The Politics of Bigotry and Hatred

Former HUD secretary Mel Martinez gets the nod to run for a Florida Senate seat. More's the pity.

| Wed Sep. 1, 2004 3:00 AM EDT

The White House dodged a bullet Tuesday in Florida, as Republican voters selected Bush favorite Mel Martinez as their nominee for that state's open Senate seat.

Most immediately, Martinez's win allows him to keep his coveted convention speaking spot Thursday night. GOP planners had tentatively penciled Martinez in to speak right before George Bush accepts the nomination, giving the former HUD secretary a maximum-exposure spot, contingent on his win. Martinez expects to help Bush boost his flagging support among Cuban Americans, and the president called to congratulate Martinez late Tuesday night, no doubt feeling a sense of relief:

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"He was very excited. He was ecstatic about he margin of victory. He told me he looked forward to campaigning with me in Florida in the near future," Martinez told the Associated Press. "Without a doubt I have his endorsement and his friendship."

With that uncertainty behind them, the Republicans' biggest worry is whether the bitter last days of the Florida primary will hurt Martinez, who faces former state education commissioner Betty Castor for the seat currently held by retiring Sen. Bob Graham.

Former Rep. Bill McCollum, who finished second among eight candidates in the Republican primary with about 31 percent of the vote, has withheld his endorsement, despite calling Martinez to congratulate him. McCollum, who ran as the Republican's Senate nominee in 2000 before losing to Bill Nelson, told supporters he first needs a ''good hearty discussion'' with Martinez about his primary tactics:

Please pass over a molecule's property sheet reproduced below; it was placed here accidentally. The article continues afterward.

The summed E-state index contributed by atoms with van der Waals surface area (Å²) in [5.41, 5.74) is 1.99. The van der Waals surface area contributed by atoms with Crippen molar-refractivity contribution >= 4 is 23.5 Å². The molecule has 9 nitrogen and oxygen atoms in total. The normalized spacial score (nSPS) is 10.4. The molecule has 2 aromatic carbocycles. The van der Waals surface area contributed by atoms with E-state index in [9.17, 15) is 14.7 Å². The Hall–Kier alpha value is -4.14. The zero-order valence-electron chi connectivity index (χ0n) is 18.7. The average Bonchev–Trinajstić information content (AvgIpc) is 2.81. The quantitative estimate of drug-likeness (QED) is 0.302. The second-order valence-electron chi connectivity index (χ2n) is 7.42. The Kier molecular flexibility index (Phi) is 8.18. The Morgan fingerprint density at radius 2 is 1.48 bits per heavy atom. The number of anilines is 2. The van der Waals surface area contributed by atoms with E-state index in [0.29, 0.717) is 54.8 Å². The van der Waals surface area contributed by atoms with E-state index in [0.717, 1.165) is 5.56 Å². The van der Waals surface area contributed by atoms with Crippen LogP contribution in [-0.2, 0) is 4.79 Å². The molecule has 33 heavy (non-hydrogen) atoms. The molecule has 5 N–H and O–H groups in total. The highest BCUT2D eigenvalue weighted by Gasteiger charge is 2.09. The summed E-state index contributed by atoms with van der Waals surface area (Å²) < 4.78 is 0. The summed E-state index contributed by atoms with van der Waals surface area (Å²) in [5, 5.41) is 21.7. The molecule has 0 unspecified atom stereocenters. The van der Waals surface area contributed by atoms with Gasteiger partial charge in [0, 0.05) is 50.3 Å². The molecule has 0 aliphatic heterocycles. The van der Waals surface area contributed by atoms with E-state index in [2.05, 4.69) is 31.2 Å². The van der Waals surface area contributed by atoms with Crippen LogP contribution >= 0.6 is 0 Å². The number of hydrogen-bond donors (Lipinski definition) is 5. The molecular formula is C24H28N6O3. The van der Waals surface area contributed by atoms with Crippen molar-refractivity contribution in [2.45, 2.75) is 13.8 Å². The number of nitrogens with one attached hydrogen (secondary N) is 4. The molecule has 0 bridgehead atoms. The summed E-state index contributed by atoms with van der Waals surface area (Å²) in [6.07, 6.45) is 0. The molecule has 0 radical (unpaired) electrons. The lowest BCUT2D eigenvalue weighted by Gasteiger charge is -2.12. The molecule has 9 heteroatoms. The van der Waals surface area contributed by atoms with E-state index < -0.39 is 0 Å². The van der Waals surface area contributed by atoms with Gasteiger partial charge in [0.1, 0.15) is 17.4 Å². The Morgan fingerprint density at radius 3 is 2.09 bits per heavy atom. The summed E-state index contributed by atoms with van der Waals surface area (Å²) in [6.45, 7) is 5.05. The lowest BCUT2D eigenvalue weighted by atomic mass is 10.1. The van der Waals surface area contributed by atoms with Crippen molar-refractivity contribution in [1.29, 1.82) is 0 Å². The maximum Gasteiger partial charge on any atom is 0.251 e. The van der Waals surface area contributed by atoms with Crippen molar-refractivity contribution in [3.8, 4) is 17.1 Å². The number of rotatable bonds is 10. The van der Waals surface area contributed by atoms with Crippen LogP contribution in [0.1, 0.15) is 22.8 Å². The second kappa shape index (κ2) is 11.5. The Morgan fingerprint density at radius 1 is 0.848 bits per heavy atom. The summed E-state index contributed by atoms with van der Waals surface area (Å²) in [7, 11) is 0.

"There are a few things that have happened over the last two days that I'm not happy with and I'm sure you're not happy with."

Those "things" include attack ads Martinez leveled against McCollum, calling him "anti-family" and allied with "the radical homosexual lobby," presumably because of McCollum's past support of hate-crime legislation.

McCollum called the approach the "politics of bigotry and hatred," and he wasn't alone. No less a personage than Florida Gov. Jeb Bush asked Martinez to pull the ad, and the St. Petersburg Times withdrew its endorsement for the first time in the paper's history. Saying it "could not be associated with bigotry, the Times switched its support from Martinez to McCollum just days before the vote. Martinez still emerged victorious, though the Miami Herald noted:

"His last-minute barrage of attacks against main rival Bill McCollum began to undermine his nice-guy image. It may have been unnecessary -- judging by his comfortable margin of victory -- and might prove damaging in a general election campaign."

On the Democratic side, Castor successfully avoided such party infighting. She led the polls early, and cruised to victory Tuesday with more than 55 percent of the vote. All her opponents have already endorsed her ahead of what's expected to be a close general election.

Martinez obviously has some work to do to regain the trust of social moderates, his trial-lawyer background reportedly makes some Republicans uneasy, and his recent spat with Gov. Bush will no doubt provide Democrats with campaign fodder. Martinez has survived a tough contest, but Castor will no doubt prove a formidable opponent.

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